Soldier Who Lost Hands in Explosion Won 2 Oscars for Portraying World War II Veteran

May 25, 2021Mac Caltrider
President John F. Kennedy with Harold Russell in 1961. Photo by Robert Knudsen, courtesy of JFK Presidential Library and Museum.

President John F. Kennedy with Harold Russell in 1961. Photo by Robert Knudsen, courtesy of JFK Presidential Library and Museum.

Harold Russell lost his hands on D-Day. An explosion blew off his hands above the wrist, permanently changing the course of the young soldier’s life. A demolition expert, Russell had been handling TNT, which, unbeknownst to him, was prepared with a defective fuse. 

June 6, 1944, was the day Allied forces invaded Nazi-occupied France. But as the largest amphibious assault in history was hitting the beaches of Normandy and paratroopers were rallying across the French countryside, Russell was half a world away, in North Carolina, teaching soldiers how to use explosives at Camp Mackall.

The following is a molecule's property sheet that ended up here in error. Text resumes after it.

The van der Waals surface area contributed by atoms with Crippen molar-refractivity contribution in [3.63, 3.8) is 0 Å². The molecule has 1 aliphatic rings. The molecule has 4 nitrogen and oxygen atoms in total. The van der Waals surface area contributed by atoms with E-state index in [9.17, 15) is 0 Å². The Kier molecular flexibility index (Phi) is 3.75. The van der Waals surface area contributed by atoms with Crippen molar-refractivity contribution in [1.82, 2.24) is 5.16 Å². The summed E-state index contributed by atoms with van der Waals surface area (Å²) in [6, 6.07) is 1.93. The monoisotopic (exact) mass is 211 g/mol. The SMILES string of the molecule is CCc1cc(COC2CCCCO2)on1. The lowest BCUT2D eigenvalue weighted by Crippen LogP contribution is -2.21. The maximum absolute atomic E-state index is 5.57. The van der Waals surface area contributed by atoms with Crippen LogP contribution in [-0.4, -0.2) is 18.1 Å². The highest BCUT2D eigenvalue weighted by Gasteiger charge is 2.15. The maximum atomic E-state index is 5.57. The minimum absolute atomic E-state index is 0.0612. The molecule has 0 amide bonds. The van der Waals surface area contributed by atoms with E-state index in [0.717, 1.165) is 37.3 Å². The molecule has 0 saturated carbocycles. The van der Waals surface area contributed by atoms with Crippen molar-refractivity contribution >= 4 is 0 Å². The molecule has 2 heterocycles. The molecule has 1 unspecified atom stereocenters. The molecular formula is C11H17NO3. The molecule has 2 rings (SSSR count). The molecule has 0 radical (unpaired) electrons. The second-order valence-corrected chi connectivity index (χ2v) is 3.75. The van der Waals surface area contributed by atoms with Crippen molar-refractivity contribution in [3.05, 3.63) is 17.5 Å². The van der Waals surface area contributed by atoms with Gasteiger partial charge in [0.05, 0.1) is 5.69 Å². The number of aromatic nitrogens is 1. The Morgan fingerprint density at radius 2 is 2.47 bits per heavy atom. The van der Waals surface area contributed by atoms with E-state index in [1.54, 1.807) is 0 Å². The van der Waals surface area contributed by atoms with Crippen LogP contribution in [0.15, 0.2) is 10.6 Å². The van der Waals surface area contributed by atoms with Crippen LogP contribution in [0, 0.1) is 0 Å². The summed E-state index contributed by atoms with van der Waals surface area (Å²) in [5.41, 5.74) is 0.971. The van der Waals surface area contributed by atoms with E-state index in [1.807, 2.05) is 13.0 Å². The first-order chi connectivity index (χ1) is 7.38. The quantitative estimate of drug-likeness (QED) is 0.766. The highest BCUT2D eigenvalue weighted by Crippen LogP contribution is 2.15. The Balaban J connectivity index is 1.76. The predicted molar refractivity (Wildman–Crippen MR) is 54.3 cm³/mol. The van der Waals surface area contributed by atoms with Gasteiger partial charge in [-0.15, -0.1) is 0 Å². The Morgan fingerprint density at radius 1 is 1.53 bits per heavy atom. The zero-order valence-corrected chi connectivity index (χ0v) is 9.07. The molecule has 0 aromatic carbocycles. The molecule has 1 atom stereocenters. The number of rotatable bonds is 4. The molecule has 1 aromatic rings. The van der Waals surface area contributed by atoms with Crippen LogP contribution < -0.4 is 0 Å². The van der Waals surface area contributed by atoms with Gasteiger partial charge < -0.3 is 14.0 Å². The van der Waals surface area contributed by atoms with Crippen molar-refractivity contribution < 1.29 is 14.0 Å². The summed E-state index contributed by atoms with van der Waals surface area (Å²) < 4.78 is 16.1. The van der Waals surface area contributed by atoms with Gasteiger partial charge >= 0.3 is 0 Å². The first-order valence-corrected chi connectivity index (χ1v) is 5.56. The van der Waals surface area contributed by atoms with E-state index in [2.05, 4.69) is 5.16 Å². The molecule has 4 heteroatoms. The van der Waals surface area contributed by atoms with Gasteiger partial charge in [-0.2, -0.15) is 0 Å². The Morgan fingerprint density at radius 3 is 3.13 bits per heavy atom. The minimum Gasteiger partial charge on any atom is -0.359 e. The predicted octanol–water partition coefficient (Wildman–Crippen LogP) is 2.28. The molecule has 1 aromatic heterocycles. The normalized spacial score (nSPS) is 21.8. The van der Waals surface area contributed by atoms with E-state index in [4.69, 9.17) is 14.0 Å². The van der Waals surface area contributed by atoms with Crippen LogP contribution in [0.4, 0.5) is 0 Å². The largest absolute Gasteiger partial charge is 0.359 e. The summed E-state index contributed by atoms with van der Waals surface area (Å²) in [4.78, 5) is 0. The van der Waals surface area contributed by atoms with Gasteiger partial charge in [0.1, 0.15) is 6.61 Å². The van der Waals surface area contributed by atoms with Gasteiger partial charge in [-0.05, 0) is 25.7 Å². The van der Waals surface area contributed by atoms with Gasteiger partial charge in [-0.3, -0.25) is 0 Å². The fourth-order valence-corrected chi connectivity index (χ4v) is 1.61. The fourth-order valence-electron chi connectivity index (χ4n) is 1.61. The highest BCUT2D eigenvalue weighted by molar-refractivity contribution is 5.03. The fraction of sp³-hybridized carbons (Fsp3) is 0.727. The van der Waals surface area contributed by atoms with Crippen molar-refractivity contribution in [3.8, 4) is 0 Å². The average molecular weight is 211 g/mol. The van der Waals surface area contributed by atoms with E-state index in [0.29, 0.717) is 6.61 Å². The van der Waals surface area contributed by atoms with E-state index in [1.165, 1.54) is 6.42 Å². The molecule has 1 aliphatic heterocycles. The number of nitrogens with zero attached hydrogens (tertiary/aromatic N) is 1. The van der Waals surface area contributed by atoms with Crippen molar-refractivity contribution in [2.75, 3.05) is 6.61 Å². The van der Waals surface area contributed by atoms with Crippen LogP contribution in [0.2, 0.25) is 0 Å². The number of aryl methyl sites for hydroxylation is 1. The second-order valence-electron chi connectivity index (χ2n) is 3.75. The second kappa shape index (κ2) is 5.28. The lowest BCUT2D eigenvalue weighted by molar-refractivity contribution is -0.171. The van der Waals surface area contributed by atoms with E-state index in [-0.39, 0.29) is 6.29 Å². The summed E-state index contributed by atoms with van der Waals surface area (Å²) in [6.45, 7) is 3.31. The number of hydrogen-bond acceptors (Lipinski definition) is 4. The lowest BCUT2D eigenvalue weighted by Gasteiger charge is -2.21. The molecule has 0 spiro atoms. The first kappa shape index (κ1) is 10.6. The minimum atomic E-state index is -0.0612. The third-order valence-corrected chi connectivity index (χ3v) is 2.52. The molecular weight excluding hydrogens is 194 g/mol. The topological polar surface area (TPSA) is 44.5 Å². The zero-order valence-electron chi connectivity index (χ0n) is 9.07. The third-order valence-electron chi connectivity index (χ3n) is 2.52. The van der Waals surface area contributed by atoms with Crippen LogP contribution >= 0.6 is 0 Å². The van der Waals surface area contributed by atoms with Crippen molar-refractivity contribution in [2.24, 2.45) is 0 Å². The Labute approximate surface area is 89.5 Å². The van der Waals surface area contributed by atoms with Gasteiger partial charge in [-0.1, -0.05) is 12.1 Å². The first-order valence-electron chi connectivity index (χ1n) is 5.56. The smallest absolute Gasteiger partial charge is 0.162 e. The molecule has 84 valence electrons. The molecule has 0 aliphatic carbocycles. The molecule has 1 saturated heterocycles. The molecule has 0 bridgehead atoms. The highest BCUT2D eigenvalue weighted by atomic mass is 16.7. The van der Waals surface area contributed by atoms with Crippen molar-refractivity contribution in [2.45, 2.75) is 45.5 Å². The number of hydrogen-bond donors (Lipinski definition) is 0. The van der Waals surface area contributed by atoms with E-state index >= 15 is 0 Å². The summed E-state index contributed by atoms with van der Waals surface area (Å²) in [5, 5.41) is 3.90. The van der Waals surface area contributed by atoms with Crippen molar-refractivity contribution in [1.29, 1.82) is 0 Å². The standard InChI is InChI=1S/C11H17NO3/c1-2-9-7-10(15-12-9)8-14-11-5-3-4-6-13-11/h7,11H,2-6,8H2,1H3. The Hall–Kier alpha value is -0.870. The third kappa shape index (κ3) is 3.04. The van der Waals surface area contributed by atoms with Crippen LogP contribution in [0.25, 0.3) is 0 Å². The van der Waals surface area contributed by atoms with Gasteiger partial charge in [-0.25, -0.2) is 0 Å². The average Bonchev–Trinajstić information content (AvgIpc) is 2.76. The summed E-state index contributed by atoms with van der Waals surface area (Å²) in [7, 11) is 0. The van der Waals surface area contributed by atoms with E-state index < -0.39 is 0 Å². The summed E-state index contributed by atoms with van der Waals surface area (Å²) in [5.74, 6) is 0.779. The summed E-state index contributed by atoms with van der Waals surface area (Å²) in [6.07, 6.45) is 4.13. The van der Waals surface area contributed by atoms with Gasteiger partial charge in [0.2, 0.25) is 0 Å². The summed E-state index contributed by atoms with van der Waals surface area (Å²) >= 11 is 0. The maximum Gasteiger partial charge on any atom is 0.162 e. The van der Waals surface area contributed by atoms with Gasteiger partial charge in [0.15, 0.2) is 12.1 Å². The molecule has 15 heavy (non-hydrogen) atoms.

Harold Russell and Cathy O’Donnell in The Best Years of Our Lives. Photo by Samuel Goldwyn Company, courtesy of Wikimedia Commons.

After the freak accident took his hands, Russell was sent to Walter Reed Medical Center, where he made the decision to be fitted for metal hooks rather than plastic prosthetics. Russell was a man of action and chose function over aesthetics. He became proficient with his hooks and even learned to light his own cigarettes. A perpetual optimist, Russell didn’t let the loss of his hands slow him down. 

Following his rehabilitation, Russell began a career in acting. His first job was in a documentary about disabled veterans and the ways they adapt to new challenges. The film was a success for its small intended audience, but it also caught the eye of Samuel Goldwyn. Goldwyn — the owner of Goldwyn Pictures (later MGM Studios) — recognized Russell’s potential and offered him the role of a lifetime.